Do you ever have the feeling that you’re not alone? Not so much like you’re in Rockwell’s song, though it would be fun to join Michael Jackson as a backup singer… I mean, like you are not all you. Like there’s more. If not, maybe you will soon, because you are literally only 10% yourself!
Let’s do that math. Your body is made up of 70 trillion cells but inside and on your body you have 700 trillion bacterial cells… 70 trillion is 10% of 700 trillion… so are you… could you be… is it true that you’re only 10% human? Yup.
You, my friend, are a walking talking Bed and Breakfast for bacteria, yeast, fungi, parasites and viruses.
NO! Don’t reach for the Purell! Put that crap down! You don’t want to kill these guys… well, some of them you might want to kill (to see whether or whom to kill, you might consider running an OAT test)…
You want these symbiotic creatures because you would be a goner without them!!! When on board, beneficial microbes do their best to ensure our health. But when we don’t have the good guys, both opportunistic microbes and health problems bloom.
Guess what: the dry weight of a turd is 80% microbial bodies and 20% fiber, give or take depending on your diet. Thank goodness we’ve got a lot of microbes in us because if we didn’t, we wouldn’t be able to poop!
Where did these microbes come from? Our first dose came from Mom’s vaginal canal and some fecal matter that got mixed up in the whole experience (Oh, grow up guys. That is not gross.) Our later doses came from her skin, breast milk, household pets, farm animals and all the toys we chewed on and square feet of the floor that we licked with gusto. At age two, this microbial community becomes our Microbiome and is treated like just another organ in our bodies.
As life goes on, we get many of our microbes from the surfaces of our fruits and vegetables. Where do they come from? From the air and soil. What happens when you eat foods from different regions and countries? You get different bacteria than the guys that live in your local soil. Is that bad? I honestly don’t know. But for a lot of other reasons, eating locally is a good idea.
Sorry to say but if you were born via C-section, were fed formula, had a super clean house with no pets, were bathed in Purell and ate only processed foods, you’re at a major disadvantage and might want to go buy a few bottles of excellent probiotics ASAP. If you have a nagging or serious health issue, you might even consider a fecal transplant!
Sidenote: How seriously do I take my job? So seriously that I personally did a fecal transplant! I got the poop from a good friend (that was an interesting conversation). I did it because my lack of a colon puts me and my bacterial crew at a severe disadvantage. (Most of the bacteria in your Food Tube lives in the 5-6 feet of lush countryside that is your colon.)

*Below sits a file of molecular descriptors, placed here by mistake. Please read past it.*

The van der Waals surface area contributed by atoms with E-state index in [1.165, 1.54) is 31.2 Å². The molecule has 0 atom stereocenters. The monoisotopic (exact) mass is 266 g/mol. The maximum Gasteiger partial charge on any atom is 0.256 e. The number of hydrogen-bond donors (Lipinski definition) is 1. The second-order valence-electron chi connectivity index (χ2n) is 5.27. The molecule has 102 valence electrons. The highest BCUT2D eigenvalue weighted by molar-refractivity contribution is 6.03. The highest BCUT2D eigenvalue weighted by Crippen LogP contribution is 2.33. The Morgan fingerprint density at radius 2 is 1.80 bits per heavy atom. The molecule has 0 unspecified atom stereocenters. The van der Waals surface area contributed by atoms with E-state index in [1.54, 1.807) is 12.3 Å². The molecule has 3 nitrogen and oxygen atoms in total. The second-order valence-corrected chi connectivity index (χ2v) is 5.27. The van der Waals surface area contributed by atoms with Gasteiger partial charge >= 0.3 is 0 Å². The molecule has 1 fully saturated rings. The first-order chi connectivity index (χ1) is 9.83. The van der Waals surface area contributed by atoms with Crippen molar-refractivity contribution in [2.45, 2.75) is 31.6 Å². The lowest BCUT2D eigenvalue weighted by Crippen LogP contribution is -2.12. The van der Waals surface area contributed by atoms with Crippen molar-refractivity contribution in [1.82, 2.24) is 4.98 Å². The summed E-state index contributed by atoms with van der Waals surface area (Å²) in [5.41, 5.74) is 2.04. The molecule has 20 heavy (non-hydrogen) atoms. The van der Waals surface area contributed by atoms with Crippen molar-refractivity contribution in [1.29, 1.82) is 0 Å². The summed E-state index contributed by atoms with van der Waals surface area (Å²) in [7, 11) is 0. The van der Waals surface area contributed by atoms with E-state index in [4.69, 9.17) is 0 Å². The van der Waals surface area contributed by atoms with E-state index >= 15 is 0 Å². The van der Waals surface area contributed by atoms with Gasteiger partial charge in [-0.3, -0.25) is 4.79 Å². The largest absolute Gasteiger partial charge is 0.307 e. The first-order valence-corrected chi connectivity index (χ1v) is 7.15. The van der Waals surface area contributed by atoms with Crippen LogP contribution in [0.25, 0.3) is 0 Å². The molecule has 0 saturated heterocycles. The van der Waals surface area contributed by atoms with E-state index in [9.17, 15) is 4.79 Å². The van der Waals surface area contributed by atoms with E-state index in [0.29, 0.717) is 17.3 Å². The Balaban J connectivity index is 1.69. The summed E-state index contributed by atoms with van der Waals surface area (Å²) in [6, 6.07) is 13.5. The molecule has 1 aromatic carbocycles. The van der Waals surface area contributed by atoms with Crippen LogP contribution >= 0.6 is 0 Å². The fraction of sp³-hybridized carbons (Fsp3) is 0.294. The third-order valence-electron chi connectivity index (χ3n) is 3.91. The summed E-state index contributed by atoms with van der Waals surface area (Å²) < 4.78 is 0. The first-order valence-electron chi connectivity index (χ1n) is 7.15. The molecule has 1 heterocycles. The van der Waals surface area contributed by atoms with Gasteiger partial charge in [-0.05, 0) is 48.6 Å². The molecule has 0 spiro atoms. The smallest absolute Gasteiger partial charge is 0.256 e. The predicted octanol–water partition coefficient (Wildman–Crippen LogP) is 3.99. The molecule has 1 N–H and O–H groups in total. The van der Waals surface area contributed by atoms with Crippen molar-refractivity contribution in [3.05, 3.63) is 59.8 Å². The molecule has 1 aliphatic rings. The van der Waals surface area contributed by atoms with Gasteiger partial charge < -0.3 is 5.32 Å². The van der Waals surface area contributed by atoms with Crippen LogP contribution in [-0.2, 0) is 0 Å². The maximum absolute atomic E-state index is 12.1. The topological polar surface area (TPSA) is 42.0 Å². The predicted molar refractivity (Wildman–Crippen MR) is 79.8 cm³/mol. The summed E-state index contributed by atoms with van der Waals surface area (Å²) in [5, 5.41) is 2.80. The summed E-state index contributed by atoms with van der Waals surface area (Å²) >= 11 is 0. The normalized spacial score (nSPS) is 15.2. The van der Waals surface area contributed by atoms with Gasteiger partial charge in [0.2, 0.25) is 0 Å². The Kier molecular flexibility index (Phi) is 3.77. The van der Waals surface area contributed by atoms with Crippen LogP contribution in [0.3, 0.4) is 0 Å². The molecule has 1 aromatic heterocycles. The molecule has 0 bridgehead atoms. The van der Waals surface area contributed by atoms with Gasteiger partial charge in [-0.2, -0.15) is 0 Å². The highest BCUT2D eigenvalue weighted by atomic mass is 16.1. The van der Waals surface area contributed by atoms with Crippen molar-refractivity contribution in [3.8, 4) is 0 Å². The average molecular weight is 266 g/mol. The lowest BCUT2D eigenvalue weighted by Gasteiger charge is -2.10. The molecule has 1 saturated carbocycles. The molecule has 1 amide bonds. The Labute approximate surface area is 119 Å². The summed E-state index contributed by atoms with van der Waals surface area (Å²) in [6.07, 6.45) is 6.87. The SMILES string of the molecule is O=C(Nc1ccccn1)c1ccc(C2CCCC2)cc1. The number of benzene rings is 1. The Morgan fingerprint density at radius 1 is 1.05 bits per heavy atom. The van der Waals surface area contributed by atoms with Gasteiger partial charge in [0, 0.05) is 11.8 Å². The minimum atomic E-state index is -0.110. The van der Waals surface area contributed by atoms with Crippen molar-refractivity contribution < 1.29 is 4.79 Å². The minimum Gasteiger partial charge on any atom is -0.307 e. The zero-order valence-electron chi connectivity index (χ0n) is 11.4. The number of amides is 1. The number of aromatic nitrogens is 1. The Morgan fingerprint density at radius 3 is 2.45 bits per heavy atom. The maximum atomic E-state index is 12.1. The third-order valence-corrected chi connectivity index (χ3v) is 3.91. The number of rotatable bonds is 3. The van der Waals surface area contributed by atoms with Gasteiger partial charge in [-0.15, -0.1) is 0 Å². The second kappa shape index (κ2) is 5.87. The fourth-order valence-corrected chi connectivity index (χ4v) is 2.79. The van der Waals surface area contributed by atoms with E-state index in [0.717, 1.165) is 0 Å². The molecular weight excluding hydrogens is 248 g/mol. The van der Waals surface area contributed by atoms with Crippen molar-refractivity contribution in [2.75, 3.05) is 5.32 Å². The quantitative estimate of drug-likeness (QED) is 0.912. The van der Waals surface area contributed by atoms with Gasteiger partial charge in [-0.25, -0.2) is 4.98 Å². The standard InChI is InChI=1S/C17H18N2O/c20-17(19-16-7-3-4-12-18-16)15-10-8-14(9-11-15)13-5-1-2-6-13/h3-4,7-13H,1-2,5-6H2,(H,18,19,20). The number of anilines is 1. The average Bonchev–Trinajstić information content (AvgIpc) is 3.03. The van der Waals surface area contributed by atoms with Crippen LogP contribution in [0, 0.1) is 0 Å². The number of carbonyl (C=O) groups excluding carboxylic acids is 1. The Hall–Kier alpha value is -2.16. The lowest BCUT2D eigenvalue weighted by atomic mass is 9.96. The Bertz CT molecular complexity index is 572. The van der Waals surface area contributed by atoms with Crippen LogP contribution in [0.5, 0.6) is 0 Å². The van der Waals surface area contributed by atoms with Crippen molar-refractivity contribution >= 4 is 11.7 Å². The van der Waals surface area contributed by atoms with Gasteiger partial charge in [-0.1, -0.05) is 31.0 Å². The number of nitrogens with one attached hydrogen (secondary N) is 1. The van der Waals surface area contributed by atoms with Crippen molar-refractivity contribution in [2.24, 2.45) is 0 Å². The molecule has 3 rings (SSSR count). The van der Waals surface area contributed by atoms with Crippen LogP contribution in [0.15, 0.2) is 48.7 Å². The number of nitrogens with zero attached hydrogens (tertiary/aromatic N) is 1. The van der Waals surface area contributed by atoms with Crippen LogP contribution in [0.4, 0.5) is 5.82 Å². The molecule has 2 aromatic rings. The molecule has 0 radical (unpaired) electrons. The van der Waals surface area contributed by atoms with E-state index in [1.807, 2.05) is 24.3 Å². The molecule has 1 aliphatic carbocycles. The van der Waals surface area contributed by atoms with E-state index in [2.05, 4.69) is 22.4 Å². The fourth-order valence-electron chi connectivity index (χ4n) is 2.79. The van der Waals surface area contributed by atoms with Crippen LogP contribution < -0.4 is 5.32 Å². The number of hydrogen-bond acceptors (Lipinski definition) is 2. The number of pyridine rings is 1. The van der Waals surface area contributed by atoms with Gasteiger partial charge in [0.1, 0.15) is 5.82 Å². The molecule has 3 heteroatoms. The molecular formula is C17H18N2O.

The way I did it was WRONG and slightly foolhardy. The correct way is to test the donation before using it to be sure you’re not introducing more than you’d bargained for. (Is that a good idea for a screen play? Steven King, if you’re reading this, I’d just ask for a small mention in the Acknowledgements). If you’re contemplating this, you might consider scheduling a session and we can talk about how to find the right donor. If you’re flush with cash, I suggest visiting the Hunza Tribe in Africa. You should bring a really good translator.
So remember, you are not alone. You are a thriving community of vivacious organisms who want nothing but for you to survive, because if you falter, where will they live and what will they eat? Next time you have a quiet moment, you might consider closing your eyes and saying hi to them all. Yes, I admit that I’m a little crazy to suggest that you talk to 700 trillion microbes with your mind. But, they are talking about you and to you all the time. When bacteria reach a certain number, they begin to communicate. It’s called Quorum Sensing and is discussed in this fascinating, easily-digestible TED Talk by Bonnie Bassler.
If some of your crew is misbehaving (dysbiosis, overgrowth of candida, constipation, diarrhea, food sensitivities, skin problems), come see me. We’ll all sit down and have a talk. There might be some resistance when you go about evicting any opportunistic guests. Candida, for example, can produce chemicals that are similar to your own body’s signals that urge you to eat more carbs, or feel sad and slow. But we’ll talk about ways to make the transition easier. Breakups are always tough and this type is no exception.
There are many things you can do to support your Microbiome, but the first and most important is to feed them right. These microbes are all about fiber, fiber, fiber. Green leafies & root veggies are their favorites. Whole grains also provide the fiber that they like, though grains are inflammatory for many people even when they’re soaked. If someone is on a high-protein, low-carb diet and feels cruddy over time, it might be because they’re not eating enough carbs to fuel their Microbiome.
It’s all about the Microbiome!